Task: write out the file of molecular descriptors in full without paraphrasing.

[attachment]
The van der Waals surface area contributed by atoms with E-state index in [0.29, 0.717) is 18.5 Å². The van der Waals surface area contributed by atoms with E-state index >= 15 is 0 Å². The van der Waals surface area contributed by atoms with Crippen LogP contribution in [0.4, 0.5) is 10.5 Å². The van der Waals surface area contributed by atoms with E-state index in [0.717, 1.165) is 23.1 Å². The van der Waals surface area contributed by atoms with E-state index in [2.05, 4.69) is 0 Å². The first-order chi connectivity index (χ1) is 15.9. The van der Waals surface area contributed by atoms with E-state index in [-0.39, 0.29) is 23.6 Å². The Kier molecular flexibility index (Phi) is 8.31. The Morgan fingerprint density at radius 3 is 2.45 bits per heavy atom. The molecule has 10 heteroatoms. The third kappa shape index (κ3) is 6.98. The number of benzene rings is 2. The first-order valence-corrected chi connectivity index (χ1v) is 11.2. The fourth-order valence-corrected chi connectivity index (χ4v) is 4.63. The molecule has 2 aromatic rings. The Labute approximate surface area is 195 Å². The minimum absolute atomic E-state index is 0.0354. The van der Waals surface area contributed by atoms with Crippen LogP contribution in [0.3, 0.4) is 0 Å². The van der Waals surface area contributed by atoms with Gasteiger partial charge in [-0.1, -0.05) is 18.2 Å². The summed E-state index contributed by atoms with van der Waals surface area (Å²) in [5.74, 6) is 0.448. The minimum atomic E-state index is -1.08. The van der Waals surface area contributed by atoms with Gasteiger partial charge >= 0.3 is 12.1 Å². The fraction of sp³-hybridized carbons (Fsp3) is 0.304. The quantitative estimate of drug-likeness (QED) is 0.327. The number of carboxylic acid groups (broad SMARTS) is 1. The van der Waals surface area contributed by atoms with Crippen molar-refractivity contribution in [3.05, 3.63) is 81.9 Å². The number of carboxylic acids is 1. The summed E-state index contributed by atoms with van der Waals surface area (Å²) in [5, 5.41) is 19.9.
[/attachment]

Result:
The van der Waals surface area contributed by atoms with E-state index in [0.29, 0.717) is 18.5 Å². The van der Waals surface area contributed by atoms with E-state index >= 15 is 0 Å². The van der Waals surface area contributed by atoms with Crippen LogP contribution in [0.4, 0.5) is 10.5 Å². The van der Waals surface area contributed by atoms with E-state index in [0.717, 1.165) is 23.1 Å². The van der Waals surface area contributed by atoms with E-state index in [2.05, 4.69) is 0 Å². The first-order chi connectivity index (χ1) is 15.9. The van der Waals surface area contributed by atoms with E-state index in [-0.39, 0.29) is 23.6 Å². The Kier molecular flexibility index (Phi) is 8.31. The Morgan fingerprint density at radius 3 is 2.45 bits per heavy atom. The molecule has 10 heteroatoms. The third kappa shape index (κ3) is 6.98. The number of benzene rings is 2. The first-order valence-corrected chi connectivity index (χ1v) is 11.2. The fourth-order valence-corrected chi connectivity index (χ4v) is 4.63. The molecule has 2 aromatic rings. The Labute approximate surface area is 195 Å². The minimum absolute atomic E-state index is 0.0354. The van der Waals surface area contributed by atoms with Crippen LogP contribution in [0.3, 0.4) is 0 Å². The van der Waals surface area contributed by atoms with Gasteiger partial charge in [-0.1, -0.05) is 18.2 Å². The summed E-state index contributed by atoms with van der Waals surface area (Å²) in [5.74, 6) is 0.448. The minimum atomic E-state index is -1.08. The van der Waals surface area contributed by atoms with Gasteiger partial charge >= 0.3 is 12.1 Å². The fraction of sp³-hybridized carbons (Fsp3) is 0.304. The quantitative estimate of drug-likeness (QED) is 0.327. The number of carboxylic acid groups (broad SMARTS) is 1. The van der Waals surface area contributed by atoms with Crippen molar-refractivity contribution in [3.05, 3.63) is 81.9 Å². The number of carboxylic acids is 1. The summed E-state index contributed by atoms with van der Waals surface area (Å²) in [5, 5.41) is 19.9.